HC Deb 14 February 1996 vol 271 cc1016-36

'.—(1) Nothing in this Act shall preclude or limit investigations by the Police Complaints Authority in respect of any actions undertaken by or on behalf of police officers in pursuit of activities authorised by this Act.

(2) It shall be the duty of the Police Complaints Authority to ensure that any complaint duly made to it by any person in respect of activities carried out in support of the police under the provisions of this Act by officers of the Security Service is forwarded for investigation by the Tribunal appointed under the Security Service Act 1989, which shall report to the Police Complaints Authority on the conclusions of any such investigation.'.—[Mr. Beith.]

Brought up, and read the First time.

3.47 pm
Mr. A. J. Beith (Berwick-upon-Tweed)

I beg to move, That the clause be read a Second time.

I question whether we should proceed with this Bill and the new clauses and amendments today in the aftermath of Friday's terrible bombing. I do not want terrorists to imagine that there will be any let-up in the security and intelligence efforts directed against them; nor do I want the public to feel that there will be any transfer of resources to the detriment of the fight against terrorism, upon which they depend for their protection. If there is any resource or manpower in the security service which could be effectively used to reduce the risk of further bombing being carried out, it must be used.

Mr. David Winnick (Walsall, North)

Does the right hon. Gentleman agree that the situation has undoubtedly changed since Second Reading and the Committee stage, in which we both took part? At this stage we do not know whether the tragic bombing of last Friday is a one-off or whether terrorism will be renewed on a sustained basis. In those circumstances, would it not be better for this Bill to be delayed until we know whether the IRA intends to continue its terrorist campaign against this country?

Mr. Beith

The hon. Gentleman anticipates what I was about to say, which is that that was the argument I put to the Prime Minister and the Minister of State in an exchange on the wireless yesterday. It is open to the Government to let the Bill proceed to the statute book, suitably amended, and not to bring it into practical effect. I suspect that that is what may happen if any of the resources are needed in the fight against terrorism.

There are still some problems with the Bill with which the new clause attempts to deal and, because of that, it would have been advantageous to proceed in that way. There is less of a rush to put on the statute book the facility to deal with organised crime if the resources may be needed to deal with terrorism in the mean time.

We are talking about relatively few people. It has been argued during discussions on the Bill that only about 15 people may be effectively transferred from security work to work against organised crime. Nobody should imagine that we are talking about large numbers. However, it would have been advantageous in improving the Bill if we had not proceeded today and, at the same time, it would have given a clear signal to terrorists and the public that there will be no let-up in the efforts against terrorism. The Government came to a different conclusion, so it is right to try to ensure that the Bill is in the form that it should be. The new clause is directed precisely to that effect.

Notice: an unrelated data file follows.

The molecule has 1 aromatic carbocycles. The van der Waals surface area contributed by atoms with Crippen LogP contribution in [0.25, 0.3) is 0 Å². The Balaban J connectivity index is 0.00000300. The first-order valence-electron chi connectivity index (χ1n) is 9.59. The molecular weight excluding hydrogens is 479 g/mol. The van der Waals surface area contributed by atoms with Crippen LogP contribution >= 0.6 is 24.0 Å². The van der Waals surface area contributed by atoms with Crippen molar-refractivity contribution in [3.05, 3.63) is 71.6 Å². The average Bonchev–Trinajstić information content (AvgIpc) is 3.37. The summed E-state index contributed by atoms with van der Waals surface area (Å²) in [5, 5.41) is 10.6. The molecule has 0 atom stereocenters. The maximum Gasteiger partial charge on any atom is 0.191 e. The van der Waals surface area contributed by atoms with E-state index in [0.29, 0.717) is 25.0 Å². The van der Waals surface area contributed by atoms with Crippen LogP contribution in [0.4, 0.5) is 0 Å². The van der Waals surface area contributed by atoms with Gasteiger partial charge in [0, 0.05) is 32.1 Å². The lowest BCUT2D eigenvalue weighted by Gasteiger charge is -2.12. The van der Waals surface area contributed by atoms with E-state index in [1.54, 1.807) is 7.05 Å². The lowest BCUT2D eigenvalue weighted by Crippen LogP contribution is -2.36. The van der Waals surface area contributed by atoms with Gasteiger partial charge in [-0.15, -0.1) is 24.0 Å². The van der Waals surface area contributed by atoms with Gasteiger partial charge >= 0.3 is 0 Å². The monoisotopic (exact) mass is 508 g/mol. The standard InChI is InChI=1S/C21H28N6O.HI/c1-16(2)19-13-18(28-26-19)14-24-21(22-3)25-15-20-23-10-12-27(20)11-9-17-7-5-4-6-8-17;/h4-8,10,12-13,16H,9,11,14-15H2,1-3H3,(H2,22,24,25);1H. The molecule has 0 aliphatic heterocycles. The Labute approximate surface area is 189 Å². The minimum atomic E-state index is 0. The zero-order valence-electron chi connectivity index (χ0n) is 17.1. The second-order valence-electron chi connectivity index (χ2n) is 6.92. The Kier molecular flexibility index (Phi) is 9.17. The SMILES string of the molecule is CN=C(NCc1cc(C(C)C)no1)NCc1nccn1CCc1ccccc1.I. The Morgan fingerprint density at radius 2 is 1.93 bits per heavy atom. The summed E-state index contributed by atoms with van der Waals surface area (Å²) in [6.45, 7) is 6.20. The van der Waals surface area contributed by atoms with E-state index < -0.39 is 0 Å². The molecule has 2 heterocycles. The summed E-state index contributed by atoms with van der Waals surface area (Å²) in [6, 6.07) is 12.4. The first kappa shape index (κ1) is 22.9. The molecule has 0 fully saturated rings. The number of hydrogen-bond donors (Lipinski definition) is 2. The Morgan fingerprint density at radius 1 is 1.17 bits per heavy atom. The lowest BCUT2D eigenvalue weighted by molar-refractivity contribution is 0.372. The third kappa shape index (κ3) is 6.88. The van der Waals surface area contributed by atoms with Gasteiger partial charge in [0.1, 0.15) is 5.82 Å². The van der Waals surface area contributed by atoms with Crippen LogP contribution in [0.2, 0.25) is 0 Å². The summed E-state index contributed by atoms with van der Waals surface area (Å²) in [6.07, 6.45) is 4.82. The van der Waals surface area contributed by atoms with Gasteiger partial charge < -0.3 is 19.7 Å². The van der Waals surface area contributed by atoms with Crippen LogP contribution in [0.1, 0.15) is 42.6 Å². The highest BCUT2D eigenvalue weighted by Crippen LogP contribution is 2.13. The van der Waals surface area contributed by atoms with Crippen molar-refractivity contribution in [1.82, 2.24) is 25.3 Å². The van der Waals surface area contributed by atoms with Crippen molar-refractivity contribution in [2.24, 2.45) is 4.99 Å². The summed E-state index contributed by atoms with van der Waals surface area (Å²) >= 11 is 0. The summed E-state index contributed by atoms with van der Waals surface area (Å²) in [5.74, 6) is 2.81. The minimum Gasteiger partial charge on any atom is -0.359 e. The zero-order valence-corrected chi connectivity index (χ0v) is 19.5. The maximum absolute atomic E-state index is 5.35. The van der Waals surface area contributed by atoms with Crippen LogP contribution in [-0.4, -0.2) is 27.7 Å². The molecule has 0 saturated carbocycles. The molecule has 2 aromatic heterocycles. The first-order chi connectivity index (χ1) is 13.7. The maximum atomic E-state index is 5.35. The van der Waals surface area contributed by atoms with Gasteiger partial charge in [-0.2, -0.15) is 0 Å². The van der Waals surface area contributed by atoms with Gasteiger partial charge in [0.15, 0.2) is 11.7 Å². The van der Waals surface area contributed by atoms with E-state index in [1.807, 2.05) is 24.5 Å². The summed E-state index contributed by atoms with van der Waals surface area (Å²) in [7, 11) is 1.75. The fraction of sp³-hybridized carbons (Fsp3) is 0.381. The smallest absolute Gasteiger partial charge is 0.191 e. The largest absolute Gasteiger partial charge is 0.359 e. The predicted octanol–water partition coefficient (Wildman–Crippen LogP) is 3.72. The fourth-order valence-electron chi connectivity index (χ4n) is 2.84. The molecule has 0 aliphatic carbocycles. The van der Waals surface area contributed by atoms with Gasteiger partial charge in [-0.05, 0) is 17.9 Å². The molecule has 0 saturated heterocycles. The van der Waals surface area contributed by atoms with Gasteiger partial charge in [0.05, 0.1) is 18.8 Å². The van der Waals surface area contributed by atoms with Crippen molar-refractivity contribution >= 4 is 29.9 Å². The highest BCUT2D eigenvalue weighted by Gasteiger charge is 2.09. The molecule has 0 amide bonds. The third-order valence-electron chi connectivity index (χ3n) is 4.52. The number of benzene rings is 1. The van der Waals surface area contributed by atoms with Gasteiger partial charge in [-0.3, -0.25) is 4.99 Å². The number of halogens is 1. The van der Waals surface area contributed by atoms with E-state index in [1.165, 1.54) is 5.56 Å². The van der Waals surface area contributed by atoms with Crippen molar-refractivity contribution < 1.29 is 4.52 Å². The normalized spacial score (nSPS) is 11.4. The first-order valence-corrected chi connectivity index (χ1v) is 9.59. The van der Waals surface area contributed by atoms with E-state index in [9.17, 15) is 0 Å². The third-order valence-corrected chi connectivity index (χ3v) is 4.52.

The new clause illustrates a number of respects in which the Bill does not relate properly to the existing work and structures of the police. The new clause relates to the police complaints machinery. The nature of the problem is illustrated when one realises that the National Criminal Intelligence Service, which is a police agency—although it is run by the Home Office by a chief constable seconded for the purpose—does not exist in statute. The Government have already had to resort to a formula to refer to the National Criminal Intelligence Service. They have had to incorporate an amendment which refers to "a chief constable", it being understood that that chief constable would be the head of the National Criminal Intelligence Service. It is one of the results of proceeding with the Bill without first sorting out the national structures and arrangements of the police service. It is one of the things that could have been done if progress on the Bill had been deferred.

In response to the intervention from the hon. Member for Walsall, North (Mr. Winnick), I must say that it would be unwise to assume that what happened on Friday was a one-off event. I am sure that all the security organisations—the police, the Army and the security services—are working and must work on the assumption that there are terrorists waiting to strike with further atrocities at any time. It is on that basis that we should all conduct our security arrangements.

On Second Reading we tabled a reasoned amendment which specified a number of respects in which we thought that the Bill was seriously deficient and should be put right. We argued that it must make express provision for the police to retain the lead in the fight against crime. We argued that the activities of the Security Service in that area should be subject to police authorisation and that there should be a new and uniform system of warrants to control interventions on property by either the Security Service or the police. We argued for clear arrangements for the national co-ordination of the police and Security Service and for clear arrangements for accountability and the consideration of complaints by the public. There were four points of criticism.